That doesn’t mean I wouldn’t let this story, as flawed as it is, take me back to this Hogwarts-esque school of powerful sorcery and brave feats; if only the film could fully execute at least half of its ambitions, then that would be a story with impressive power.

The School for Good and Evil Rated PG-13 for mean-girl jeers and chocolate attacks. Running time: 2 hours 27 minutes. Watch on Netflix.

critique essay about the school for good and evil

“The School For Good And Evil” Shows Ups, Downs & In-Betweens

“the school for good and evil” reminds us of the gray area.

There is a surplus of Halloween content out there—and we aren’t complaining. Some are gruesome, others are freaky, and some send us a clear message while dabbling in the “horror” genre. Netflix’s recent The School For Good And Evil belongs in the latter.

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The School For Good And Evil tells the story of two friends, Sophie and Agatha, who live in the rather dreary village of Gavaldon. Sophie is beautiful; exactly how you’d imagine a princess to look: petite, blonde, knows how to smile. Agatha is the opposite; the villagers call her a witch and she has unruly hair.

When Sophie takes it upon herself to get out of Gavaldon, she writes a letter to The School For Good And Evil, begging them to take her as a student. Her wish is granted—and Agatha gets dragged in the mess. But things take an uncertain turn as Sophie is sent to the School For Evil and Agatha is dropped at The School For Good.

Eventually, we find out in The School For Good And Evil , that someone with Blood Magic has been running the entire show.

So let me talk about these girls; Sophie first.

Sophie looks like the epitome of the princess we all grew up watching. She is hounded by her step-mother, dresses in rags that she sewed together herself. Her face is pleasing, her hair was long and as fair as her skin. She thinks she’s a shoo-in for The School For Good. And when she gets dropped in front of the dark façade of the “wrong school,” she fights. Sophie shouldn’t be there—until she is.

In time, Sophie begins to run the school. She welcomes her dark powers and is enveloped into the evil that was always inside her. Her selfishness and need to belong somewhere force her into it. For once, she’s doing something and being someone.

  View this post on Instagram   A post shared by The School for Good and Evil (@theschoolforgoodandevilmovie)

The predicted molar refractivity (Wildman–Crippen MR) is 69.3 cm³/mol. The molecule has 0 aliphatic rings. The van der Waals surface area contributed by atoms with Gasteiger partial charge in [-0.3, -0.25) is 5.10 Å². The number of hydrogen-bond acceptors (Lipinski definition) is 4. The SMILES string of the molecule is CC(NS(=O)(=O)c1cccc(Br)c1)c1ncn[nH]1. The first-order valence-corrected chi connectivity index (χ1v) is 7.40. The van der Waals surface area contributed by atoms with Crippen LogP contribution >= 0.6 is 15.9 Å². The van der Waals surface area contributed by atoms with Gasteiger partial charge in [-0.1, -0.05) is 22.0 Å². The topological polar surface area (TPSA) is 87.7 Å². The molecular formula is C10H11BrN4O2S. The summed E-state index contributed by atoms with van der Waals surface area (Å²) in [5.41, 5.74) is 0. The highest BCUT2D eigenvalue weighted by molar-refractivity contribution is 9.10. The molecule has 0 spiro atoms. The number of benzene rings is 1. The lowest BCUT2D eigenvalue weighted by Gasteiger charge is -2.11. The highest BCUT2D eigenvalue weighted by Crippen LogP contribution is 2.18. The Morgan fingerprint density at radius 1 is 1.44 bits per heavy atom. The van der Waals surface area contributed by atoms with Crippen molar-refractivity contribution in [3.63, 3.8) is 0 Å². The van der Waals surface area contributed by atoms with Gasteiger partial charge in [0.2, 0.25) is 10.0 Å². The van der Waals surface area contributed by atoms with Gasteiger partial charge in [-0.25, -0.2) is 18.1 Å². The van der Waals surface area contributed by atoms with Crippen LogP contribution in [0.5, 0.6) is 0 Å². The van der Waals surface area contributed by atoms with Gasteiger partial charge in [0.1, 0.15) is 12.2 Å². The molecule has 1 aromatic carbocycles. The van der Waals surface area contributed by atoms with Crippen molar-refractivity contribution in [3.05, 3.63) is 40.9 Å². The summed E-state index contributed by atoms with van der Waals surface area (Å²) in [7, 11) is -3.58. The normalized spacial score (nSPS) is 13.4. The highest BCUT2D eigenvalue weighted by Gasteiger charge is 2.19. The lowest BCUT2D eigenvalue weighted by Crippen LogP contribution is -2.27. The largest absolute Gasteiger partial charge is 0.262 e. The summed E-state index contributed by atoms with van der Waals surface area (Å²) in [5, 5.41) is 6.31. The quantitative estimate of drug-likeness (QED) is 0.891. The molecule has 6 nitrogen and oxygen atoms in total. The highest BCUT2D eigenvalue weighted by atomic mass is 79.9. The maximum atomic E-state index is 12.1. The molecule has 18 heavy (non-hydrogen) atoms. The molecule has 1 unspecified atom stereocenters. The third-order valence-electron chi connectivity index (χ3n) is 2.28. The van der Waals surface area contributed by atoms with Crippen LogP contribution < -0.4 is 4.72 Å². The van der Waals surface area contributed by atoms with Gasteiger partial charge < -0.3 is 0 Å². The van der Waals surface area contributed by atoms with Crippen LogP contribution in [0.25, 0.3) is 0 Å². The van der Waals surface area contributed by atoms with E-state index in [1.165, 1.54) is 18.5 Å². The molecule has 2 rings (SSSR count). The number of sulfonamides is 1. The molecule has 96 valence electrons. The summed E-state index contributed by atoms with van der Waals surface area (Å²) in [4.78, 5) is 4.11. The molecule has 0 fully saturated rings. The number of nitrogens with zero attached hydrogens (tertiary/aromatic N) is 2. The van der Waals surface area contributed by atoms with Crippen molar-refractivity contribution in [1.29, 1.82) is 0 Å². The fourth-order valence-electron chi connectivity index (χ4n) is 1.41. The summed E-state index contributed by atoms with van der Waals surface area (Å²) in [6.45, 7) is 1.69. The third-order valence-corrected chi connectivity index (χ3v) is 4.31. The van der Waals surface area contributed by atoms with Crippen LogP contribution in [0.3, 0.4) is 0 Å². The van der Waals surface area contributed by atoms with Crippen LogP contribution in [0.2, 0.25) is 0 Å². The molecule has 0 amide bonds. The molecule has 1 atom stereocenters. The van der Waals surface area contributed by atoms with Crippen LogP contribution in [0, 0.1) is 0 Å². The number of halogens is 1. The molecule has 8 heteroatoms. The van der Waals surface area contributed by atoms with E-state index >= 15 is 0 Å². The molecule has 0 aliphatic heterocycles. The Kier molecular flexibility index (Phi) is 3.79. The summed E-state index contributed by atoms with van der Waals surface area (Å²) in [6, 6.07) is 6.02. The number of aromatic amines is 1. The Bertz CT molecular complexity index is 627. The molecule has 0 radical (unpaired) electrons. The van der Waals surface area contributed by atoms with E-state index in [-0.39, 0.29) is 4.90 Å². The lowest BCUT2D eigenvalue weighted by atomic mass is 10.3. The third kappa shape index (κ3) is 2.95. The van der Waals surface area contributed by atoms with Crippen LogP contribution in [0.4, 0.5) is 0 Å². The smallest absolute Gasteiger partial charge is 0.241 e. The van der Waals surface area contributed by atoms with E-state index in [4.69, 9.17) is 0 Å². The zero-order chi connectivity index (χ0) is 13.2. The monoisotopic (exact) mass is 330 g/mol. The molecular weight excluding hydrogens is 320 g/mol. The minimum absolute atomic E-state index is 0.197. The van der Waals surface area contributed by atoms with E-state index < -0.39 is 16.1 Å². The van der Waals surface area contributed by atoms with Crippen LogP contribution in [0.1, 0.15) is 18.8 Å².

And then there is Agatha…who is honestly, a little boring. She wants nothing more than for her and Sophie to go back to Gavaldon, but because she is a good friend , she wants Sophie to get what her heart desires. Agatha sticks to her guns and stays on the straight path—with a little romantic detour—and tells the powers that be that there is no such thing as strictly good and strictly evil . What a revelation.

But the real message that I loved came from Professor Anemone, the teacher of beauty who failed Agatha for not knowing how to smile. There’s a brief but powerful moment where she questions when good started to equate to beauty, and when beauty became the be-all and end-all of…everything. Thank you, Michelle Yeoh.

Because isn’t that what the film really questions? As much as we know that everyone has good and evil inside of them, didn’t we all assume their roles based on how the characters looked? Shame on us.

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The mismatched destinies of Sophie and Agatha isn’t exactly unexpected, but it does drive one clear point across: that good and evil aren’t black and white. Beauty doesn’t mean a heart of gold, and unruly hair (because honestly, Agatha is already beautiful) doesn’t make you a witch.

The School For Good And Evil is one of those films you watch for the sake of watching it, but you don’t regret making the decision. It’s not going to win any awards or change the course of the entertainment industry, but it will entertain you.

Art Matthew Ian Fetalver

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Monday, July 6, 2020

Review: the school for good and evil by soman chainani.